Are you tired?  Been eating Cool Whip?  Please take a step back and rest.  Go do something you love and recharge your batteries.  Your students need you–fully energized and engaged.  You were called, gifted and wired to do this.  Stay in the game.



How to Convince Your Daugher That She Is Lovable

The other night I had a panic attack.  You see, my daughter told me that her best friends are in love.  They kissed on the lips at recess and danced.  SCANDAL!  If you’re wondering, my daughter is in kindergarten….well, she was.  Now she’s home-schooled.

Someday, a LONG time from now I’d like for my daughters to fall in love.  Maybe.  Wait.  Never mind.  OK, I want them to fall in love but not until they’re like 40.  OK, fine.  I want them to fall in love but it has to be with someone who is worthy of them.  Forget it.  No one ever will be.

Sigh.  Alright, alright, someday I’ll let my daughters date but these guys had better not hurt them or else I’ll track them down and dispatch them with a flurry of vicious rhetoric.

Hypothetically, if I were to let my daughter date, I’d really only have one requirement.  See, I’m not that demanding. It’s just one little thing.  He must treasure her.  He must treat her like she is the most valuable person in his life.  What would this look like practically?  I came up with a list:

  • It means he puts her first
  • It means that he would never hurt her or force her into anything
  • It means that he would never yell at her, intimidate her or hit her
  • It means that he would never abandon her
  • It means that he would see into her heart and love her beyond her body
  • It means that he would learn to understand her moods
  • It means that he would never love another women except her.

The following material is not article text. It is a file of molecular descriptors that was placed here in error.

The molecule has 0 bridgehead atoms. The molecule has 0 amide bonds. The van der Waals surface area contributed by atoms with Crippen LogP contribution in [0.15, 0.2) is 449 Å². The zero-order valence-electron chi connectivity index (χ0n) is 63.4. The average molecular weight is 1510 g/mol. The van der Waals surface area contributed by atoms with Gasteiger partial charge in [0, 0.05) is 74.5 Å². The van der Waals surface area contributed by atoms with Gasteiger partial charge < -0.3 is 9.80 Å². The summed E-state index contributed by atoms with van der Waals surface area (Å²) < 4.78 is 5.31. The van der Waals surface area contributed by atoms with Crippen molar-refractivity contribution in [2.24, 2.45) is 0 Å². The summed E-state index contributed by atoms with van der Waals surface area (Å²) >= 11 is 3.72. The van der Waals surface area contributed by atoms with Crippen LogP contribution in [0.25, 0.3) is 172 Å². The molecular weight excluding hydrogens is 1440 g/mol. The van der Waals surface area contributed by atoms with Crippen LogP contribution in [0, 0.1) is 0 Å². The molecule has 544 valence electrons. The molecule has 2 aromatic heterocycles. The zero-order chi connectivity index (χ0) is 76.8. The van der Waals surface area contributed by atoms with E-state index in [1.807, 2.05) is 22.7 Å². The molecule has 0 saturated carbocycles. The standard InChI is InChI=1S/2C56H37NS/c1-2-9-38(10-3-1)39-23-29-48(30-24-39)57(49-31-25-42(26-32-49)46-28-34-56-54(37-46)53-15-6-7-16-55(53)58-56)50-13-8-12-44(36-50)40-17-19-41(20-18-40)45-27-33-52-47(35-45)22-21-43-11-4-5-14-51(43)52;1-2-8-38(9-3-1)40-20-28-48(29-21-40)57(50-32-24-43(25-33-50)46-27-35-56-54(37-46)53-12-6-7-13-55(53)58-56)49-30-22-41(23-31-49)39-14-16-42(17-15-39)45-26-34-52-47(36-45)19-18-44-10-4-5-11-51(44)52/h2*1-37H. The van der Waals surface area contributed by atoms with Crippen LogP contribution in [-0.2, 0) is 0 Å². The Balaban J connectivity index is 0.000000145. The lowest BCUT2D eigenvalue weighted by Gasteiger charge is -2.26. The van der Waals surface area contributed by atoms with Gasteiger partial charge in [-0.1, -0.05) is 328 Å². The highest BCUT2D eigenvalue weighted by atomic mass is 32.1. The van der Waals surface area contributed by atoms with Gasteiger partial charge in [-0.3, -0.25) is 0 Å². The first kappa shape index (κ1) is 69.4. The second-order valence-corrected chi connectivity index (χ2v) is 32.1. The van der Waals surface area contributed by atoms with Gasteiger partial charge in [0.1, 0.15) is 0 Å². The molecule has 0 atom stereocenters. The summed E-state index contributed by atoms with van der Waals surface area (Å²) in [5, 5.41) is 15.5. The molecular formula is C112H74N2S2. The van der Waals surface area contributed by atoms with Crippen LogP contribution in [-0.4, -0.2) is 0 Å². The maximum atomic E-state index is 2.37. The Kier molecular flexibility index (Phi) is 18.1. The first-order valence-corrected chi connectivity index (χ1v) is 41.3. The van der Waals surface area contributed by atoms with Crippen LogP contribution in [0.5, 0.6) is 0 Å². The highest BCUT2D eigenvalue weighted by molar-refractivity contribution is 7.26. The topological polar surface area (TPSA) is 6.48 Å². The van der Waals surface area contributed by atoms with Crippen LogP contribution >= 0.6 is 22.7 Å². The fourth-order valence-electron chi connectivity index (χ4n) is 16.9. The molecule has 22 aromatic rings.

• It means that he would take care of her as they both grow old
  • It means that he would treasure her beyond all else in life.

Here’s the problem.  I know she is worth it but she doesn’t.  In my experience, most girls don’t understand how valuable they are.  Our culture convinces girls that their worth is based on how they look and what boys think about them.  It scares me to death that my daughters will grow up comparing themselves to the girls on magazine covers.  It terrifies me that her self-image might be dependent on what some teenage boy says about her.

So, how do you convince your daughter that she is valuable?  How do you convince her that she is worth more than what she looks like?  I think it’s a constant battle. It is repeated conversations.  She needs to be told over and over again.  But, while words are crucial, it’s important to remember that kids learn far more from observing than being told.  Fathers teach their daughters what value is all about in the ways that they talk about, and look at women .  Girls, even little girls, pick up on the subtlest expressions.  Whatever is in your heart, she will pick up on it.

From what I have learned, if I want to convince my daughter that she is worth being treasured, I need to treasure her mother.  My daughter is building expectations around her parents’ relationship.  She will experience a gravitational pull toward the kind of man I am.  I need to compliment my wife and my daughters on more than their looks and clothes.  Essentially, I need to treat my wife and my daughter exactly how I want her future boyfriend to treat her.  I must treasure them.  She will come to expect and desire what she knows and has experienced.